Blog by

<< back to article list

The Olympics

The Olympics' long, sordid history

The Marion Jones scandal is only one of many dating as far back as 1912.
October 14, 2007

Marion Jones, the U.S. Olympic track champion who last week was stripped of her medals after confessing to steroid use during the 2000 Olympiad, has cast a pall over her sport, disappointed a generation of children, let down her country and besmirched Olympic traditions of good sportsmanship and fair play that have endured since . . . well . . . er, since April, when six Austrian skiers received lifetime Olympic bans for their roles in a blood-doping scandal at the 2006 Turin Games.

OK, but aside from that isolated episode, the good name of the Olympics has been hallowed as far back as the 2004 Athens Games, which were, um, plagued by a series of officiating scandals and banned-substance busts involving sprinters, cyclists, weightlifters and even a horse.

Maybe that leaves us with the 2002 Games, where -- zut alors! -- a false call by pairs figure-skating judge Marie-Reine Le Gougne produced an ethical quagmire and the anti-Solomonic decision to award two sets of gold medals. That competition, you'll remember, had already been dishonored by the gargantuan bribes that host Salt Lake City paid to the International Olympic Committee during bidding.

But if we skip back past the 2000 Sydney Games -- which were soiled not only by Jones but by Romanian gymnast and pseudoephedrine fan Andreea Madalina Raducan -- we find a prelapsarian period of honest competition and global goodwill studded with names such as Manfred Ewald (the mastermind of the forced-doping regime that allowed East Germany to cop 384 medals between 1972 and 1988), Ross Rebagliati (Canadian gold-medal snowboarder and self-described breather of secondhand marijuana smoke), Ben Johnson (chemically enhanced Canadian sprinter), Tonya Harding (accessory after the fact in the knee-capping of rival figure skater Nancy Kerrigan) and His Excellency Marquis Juan Antonio Samaranch (former fascist and Franco-era apparatchik turned high-living IOC president).

Even if we go back to, say, 1912, we find an Olympiad wherein no less a figure than Jim Thorpe lost his medals after the piddling revelation that he'd once been paid $25 a week to play bush-league baseball.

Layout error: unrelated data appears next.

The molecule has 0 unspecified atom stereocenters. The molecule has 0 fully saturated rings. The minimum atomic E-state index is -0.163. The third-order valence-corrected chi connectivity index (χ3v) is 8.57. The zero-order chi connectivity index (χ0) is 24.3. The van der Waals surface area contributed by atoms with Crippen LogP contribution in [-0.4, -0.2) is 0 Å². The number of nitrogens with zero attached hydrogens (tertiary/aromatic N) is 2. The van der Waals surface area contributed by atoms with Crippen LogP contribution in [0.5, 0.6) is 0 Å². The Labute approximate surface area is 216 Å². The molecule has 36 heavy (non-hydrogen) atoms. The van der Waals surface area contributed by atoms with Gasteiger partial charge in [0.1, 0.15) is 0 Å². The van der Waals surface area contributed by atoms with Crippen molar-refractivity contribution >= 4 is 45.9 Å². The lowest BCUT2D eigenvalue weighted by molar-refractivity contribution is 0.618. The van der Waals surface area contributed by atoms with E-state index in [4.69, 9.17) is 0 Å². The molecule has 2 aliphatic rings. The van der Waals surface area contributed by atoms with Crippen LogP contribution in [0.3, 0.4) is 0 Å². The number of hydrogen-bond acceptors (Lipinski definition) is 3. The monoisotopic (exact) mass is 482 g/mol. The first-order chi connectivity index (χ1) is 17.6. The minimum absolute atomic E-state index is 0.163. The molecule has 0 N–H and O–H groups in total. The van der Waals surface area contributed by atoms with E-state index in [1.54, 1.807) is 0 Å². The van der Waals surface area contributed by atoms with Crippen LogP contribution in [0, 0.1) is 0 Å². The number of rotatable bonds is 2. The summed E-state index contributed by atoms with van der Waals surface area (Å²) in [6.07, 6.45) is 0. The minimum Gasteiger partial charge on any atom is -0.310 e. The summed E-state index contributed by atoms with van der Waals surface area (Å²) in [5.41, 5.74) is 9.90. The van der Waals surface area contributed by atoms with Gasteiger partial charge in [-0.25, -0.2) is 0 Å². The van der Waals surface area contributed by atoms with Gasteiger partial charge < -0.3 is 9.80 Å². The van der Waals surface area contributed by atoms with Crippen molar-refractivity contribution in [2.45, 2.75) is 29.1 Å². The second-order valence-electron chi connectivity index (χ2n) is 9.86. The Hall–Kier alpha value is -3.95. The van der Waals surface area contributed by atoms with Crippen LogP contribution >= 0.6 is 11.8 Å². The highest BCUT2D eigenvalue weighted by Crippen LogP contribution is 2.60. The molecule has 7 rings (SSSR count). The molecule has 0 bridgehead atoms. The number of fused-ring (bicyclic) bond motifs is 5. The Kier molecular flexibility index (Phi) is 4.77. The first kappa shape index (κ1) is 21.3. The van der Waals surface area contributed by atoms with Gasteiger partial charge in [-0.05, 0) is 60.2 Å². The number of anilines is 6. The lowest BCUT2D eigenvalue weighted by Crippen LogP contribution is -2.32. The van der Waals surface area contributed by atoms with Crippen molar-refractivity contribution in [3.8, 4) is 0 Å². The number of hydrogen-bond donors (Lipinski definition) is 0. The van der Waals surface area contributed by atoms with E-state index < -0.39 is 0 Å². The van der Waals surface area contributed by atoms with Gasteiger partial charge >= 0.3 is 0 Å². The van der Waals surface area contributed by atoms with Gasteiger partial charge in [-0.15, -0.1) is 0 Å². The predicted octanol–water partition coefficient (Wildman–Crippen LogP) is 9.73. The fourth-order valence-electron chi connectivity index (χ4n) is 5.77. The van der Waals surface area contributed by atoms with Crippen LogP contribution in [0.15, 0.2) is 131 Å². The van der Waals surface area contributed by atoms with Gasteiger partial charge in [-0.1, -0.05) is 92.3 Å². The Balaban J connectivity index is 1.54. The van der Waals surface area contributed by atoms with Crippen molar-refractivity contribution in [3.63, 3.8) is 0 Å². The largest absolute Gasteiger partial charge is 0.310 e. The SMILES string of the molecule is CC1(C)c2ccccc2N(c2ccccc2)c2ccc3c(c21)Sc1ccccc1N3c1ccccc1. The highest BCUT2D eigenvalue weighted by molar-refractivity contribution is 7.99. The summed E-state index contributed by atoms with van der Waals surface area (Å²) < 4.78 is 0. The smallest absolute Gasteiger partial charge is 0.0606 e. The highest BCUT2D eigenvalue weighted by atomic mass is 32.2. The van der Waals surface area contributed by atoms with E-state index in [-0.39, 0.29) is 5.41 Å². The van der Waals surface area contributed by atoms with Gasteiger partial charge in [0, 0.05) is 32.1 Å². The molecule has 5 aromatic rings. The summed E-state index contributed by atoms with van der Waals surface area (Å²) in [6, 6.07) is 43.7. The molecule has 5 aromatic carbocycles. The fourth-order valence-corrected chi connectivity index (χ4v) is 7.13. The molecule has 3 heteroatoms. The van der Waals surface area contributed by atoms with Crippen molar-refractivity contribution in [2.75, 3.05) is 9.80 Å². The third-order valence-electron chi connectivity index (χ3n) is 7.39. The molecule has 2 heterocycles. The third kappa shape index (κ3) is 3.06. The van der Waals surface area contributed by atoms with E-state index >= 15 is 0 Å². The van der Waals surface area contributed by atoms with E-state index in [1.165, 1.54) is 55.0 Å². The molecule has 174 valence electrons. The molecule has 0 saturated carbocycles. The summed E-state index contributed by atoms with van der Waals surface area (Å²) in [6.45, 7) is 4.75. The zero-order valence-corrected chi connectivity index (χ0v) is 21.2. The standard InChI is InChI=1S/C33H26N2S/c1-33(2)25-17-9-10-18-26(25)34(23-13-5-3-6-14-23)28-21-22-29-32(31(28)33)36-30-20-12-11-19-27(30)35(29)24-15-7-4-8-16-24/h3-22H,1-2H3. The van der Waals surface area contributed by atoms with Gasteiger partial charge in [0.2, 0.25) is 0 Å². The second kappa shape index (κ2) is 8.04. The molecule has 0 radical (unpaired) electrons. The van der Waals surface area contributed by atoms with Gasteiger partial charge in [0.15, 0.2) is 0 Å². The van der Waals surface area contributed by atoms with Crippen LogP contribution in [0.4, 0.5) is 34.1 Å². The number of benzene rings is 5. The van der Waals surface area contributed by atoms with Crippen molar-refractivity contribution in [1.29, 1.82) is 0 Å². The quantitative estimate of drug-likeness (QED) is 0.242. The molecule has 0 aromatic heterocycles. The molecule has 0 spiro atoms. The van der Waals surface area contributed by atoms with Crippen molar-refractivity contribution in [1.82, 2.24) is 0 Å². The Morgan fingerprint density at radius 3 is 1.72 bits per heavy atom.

It seems trite to point out that the Olympics never had a period of innocence, but there's a catch: The pursuit of the Games' lofty ideals is not the antidote to the corruption; it's the chief cause of the corruption. Longtime IOC President Avery Brundage's commitment to amateur, apolitical excellence resulted in, among other things, the decision to remove Jewish track competitors from the 1936 Berlin Games, a relentless campaign against restoring Thorpe's medals (they were awarded posthumously in 1982) and a patrician disdain for American athletes that led Times columnist Jim Murray to call him "Avery Umbrage." The fiscally savvy Samaranch filled the air with talk of the "ideas of brotherhood, friendship, peace and universal understanding" while presiding over the Salt Lake City bribery scandal.

To be fair, the Olympics have taken steps toward reality since the days when Brundage reacted to the Palestine Liberation Organization's massacre of 11 Israeli athletes at the Munich Games by declaring simply: "The Games must go on." The amateurs-only rule, for one, is almost entirely gone. But the charade that the Games are categorically different from the World Cup or the British Open still leads to such lamentable results as national medal counting, country horse-trading of the type seen in the Le Gougne affair and Jones' heartfelt but overblown declaration, "I have let my country down."

Keep this in mind while listening to arguments over the highly unlikely prospect of a boycott of the 2008 Beijing Games. The smart move isn't to shun what will undoubtedly be a nationalistic showcase for China but to remove the foundation for the showcase. A more modest, openly professional Olympics, organized as a league, staged without national fanfare and viewed as just another athletic competition (and preferably meeting on an annual basis, without the competitive pressure among cities looking to bankrupt themselves in the name of Olympian prestige), might seem less lofty. But it would be a lot healthier and more fun for the athletes and the fans.

Archives